Scientists Freeze Molecule to Almost Absolute Zero

Scientists Freeze Molecule to Almost Absolute Zero
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Thanks to lasers and some advanced techniques, a team of MIT scientists has managed to freeze a molecule to 500 nanokelvins: a temp that's nearly absolute zero. Not zero degrees Fahrenheit, but absolute zero, which is around -459.67 degrees F -- a lot colder than the cold parts of space.

See, in their natural state, molecules vibrate, rotate and generally move in a frantic pace like interns working for Miranda Priestly. By cooling them down to the point that they're barely able to move, scientists can form previously unseen states of matter.

According to MIT physics professor Martin Zwierlein: "...with ultracold molecules, you can get a huge variety of different states of matter, like superfluid crystals, which are crystalline, yet feel no friction, which is totally bizarre. This has not been observed so far, but predicted. We might not be far from seeing these effects, so we're all excited."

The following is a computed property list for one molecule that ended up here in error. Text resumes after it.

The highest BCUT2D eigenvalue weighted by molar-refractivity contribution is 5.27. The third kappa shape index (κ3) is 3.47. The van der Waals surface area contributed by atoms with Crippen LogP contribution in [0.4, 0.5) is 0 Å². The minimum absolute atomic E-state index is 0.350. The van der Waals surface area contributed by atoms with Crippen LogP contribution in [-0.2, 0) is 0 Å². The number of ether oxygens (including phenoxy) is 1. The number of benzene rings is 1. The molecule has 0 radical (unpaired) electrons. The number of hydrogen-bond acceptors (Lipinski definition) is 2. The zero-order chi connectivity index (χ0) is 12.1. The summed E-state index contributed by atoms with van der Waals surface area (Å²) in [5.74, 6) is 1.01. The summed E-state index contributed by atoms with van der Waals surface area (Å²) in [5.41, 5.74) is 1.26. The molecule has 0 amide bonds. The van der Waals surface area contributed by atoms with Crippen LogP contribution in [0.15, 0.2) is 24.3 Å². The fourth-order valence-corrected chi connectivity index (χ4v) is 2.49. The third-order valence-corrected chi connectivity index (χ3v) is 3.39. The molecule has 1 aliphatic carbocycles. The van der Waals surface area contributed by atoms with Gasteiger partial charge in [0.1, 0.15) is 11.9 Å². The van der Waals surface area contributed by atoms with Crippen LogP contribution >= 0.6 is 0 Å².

For this particular study, the scientists decided to freeze clouds of sodium and potassium using lasers and evaporative cooling. Then they glued individual atoms together to form sodium potassium (NaK) molecules, which were again subject to laser beams to effectively suck out 7,500 Kelvins of energy in all. To get those superfluid crystals Zwierlein mentioned, though, the scientists have to go even lower than 500 nanokelvins.

They also have to experiment with other atoms and molecules, but this is definitely a promising start.

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